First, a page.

Under the Regulations, the information that must be reported to the IRS under Section 6056 includes:
- The name, address and employer identification number (EIN) of the applicable large employer member;
- The name and telephone number of the applicable large employer member’s contact person;
- The calendar year for which the information is reported;
- A certification as to whether the applicable large employer member offered to its full-time employees (and their dependents) the opportunity to enroll in minimum essential coverage under an eligible employer-sponsored plan, by calendar month;
- The months during the calendar year for which coverage under the plan was available;
- Each full-time employee’s share of the lowest cost monthly premium (self-only) for coverage providing minimum value offered to that full-time employee under an eligible employer-sponsored plan, by calendar month;
- The number of full-time employees for each month during the calendar year; and
- The name, address and taxpayer identification number (TIN) of each full-time employee during the calendar year and the months, if any, during which the employee was covered under the plan.
The individual employee notices must include the name, address and EIN of the applicable large employer member and the information required to be shown on the Section 6056 return described above. Such statements could be furnished electronically, but only if the recipient affirmatively consents.
When Must the Returns and Notices Be Filed or Furnished?
The Regulations require that a return be filed with the IRS on or before Feb. 28 (March 31 if filed electronically) of the year following the calendar year to which the return relates. Returns must be filed electronically unless the applicable large employer member is filing fewer than 250 returns of any type (including Section 6056 returns, Forms W-2 and other information returns) during the calendar year.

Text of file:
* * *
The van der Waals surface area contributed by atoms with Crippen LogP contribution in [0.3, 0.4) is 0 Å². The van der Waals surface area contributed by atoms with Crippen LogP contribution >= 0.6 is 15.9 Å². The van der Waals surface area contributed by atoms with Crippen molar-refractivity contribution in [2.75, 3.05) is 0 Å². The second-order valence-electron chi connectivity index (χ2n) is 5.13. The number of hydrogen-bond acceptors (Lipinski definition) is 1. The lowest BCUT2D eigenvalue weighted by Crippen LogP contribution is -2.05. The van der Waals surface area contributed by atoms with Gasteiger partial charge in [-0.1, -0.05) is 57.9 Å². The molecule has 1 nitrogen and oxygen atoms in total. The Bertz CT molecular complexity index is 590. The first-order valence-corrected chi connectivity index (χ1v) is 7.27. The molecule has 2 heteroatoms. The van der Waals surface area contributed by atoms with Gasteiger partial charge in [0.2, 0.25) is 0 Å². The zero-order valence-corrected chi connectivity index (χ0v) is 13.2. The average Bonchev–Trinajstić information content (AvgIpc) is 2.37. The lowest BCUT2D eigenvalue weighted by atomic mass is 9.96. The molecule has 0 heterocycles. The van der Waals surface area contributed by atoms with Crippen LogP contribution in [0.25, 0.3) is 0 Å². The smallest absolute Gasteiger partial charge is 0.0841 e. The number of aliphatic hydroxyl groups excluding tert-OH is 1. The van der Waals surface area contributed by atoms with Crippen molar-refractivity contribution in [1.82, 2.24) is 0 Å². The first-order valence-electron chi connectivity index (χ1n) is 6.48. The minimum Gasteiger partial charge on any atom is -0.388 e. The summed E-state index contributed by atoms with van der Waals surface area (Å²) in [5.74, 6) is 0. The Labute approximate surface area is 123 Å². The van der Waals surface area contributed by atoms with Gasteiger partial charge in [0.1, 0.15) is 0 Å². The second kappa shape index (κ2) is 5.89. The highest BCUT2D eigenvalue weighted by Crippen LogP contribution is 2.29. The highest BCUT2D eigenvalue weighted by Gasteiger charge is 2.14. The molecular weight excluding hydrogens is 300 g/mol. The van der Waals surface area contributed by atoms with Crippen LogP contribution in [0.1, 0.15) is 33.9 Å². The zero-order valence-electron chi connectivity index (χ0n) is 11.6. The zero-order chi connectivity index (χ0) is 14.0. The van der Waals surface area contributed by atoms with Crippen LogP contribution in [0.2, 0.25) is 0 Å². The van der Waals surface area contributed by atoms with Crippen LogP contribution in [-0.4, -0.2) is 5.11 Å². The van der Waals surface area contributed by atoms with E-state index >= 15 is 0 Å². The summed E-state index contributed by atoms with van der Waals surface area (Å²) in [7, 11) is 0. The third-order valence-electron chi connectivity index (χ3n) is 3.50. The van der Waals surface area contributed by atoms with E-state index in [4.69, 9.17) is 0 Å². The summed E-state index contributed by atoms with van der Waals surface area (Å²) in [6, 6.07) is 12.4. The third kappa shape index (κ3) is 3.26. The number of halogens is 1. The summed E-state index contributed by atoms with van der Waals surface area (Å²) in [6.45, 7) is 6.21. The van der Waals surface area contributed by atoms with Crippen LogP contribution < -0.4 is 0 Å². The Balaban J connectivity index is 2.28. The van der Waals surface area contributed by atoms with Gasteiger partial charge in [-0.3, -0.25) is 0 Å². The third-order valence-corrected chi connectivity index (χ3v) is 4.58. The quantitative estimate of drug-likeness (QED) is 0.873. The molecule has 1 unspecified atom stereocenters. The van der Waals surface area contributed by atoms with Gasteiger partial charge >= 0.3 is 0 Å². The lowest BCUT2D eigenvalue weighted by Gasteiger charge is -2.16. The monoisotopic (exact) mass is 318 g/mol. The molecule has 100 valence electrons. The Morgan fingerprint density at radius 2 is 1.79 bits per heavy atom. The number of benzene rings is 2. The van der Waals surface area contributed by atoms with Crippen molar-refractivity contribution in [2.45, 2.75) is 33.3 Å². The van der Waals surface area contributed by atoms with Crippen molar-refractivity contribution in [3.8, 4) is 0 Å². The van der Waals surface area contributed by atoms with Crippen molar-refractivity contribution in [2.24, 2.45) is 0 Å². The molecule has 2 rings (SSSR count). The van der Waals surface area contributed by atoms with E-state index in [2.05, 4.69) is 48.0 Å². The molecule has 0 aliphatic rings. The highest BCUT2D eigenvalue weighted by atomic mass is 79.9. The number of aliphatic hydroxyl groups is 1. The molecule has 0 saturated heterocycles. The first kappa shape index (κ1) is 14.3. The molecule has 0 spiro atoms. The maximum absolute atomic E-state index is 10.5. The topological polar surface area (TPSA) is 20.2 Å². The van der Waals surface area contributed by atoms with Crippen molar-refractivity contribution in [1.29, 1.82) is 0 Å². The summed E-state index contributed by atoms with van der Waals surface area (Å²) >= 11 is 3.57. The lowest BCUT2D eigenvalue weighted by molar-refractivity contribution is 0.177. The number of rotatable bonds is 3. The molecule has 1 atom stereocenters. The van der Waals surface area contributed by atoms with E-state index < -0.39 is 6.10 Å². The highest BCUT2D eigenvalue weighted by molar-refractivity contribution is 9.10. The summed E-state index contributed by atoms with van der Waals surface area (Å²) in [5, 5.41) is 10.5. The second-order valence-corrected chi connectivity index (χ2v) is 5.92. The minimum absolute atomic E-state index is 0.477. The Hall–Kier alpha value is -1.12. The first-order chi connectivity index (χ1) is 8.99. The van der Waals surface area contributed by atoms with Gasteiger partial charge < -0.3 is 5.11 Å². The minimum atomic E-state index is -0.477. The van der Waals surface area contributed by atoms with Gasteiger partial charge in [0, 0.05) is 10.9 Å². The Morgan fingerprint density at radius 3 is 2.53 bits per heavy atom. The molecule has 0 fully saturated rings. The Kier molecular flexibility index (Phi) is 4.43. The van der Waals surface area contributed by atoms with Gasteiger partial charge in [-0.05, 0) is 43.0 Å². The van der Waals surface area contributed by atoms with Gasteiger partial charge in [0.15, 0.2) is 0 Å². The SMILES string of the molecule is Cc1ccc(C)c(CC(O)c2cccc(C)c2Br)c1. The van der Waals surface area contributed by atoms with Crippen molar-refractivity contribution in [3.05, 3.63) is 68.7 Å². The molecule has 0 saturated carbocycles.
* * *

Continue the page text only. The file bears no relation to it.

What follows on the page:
The individual employee notices must be furnished to all full-time employees on or before Jan. 31 of the year following that calendar year. Such statements could be furnished electronically, but only if the recipient affirmatively consents.
Code Section 6055 Reporting
Section 6055 requires that a person providing minimum essential coverage to an individual during a calendar year must file a return with the IRS providing information regarding that coverage. This information includes the names of the individuals with such health coverage and the dates of health coverage. In general, the Section 6055 reporting requirement is designed to assist individuals and the IRS with verifying the months (if any) in which the individuals were covered by minimum essential coverage and monitor compliance with the Act’s individual mandate.
Who Must File?
Reporting is required by “reporting entities.” These include health plan sponsors, insurance issuers and governmental agencies. The reporting consists of an annual information return filed with the IRS and the furnishing of a written statement to each covered individual (with a copy provided to the IRS).
In the case of a self-insured group health plan covering employees of related entities or unrelated entities, each employer (i.e., each controlled group member or multiple employer welfare arrangement member) is separately responsible for reporting for its employees, even though other members of the employer group or third parties may file returns and furnish statements on behalf of all group members.
What Information Must Be Reported?
The information that must be reported to the IRS under Section 6055 includes:
- The name, address and EIN for the person required to file the return;
- The name and TIN, or date of birth if a TIN is not available, of each covered individual; and
- For each covered individual, the months for which, for at least one day, the individual was enrolled in coverage and entitled to receive benefits.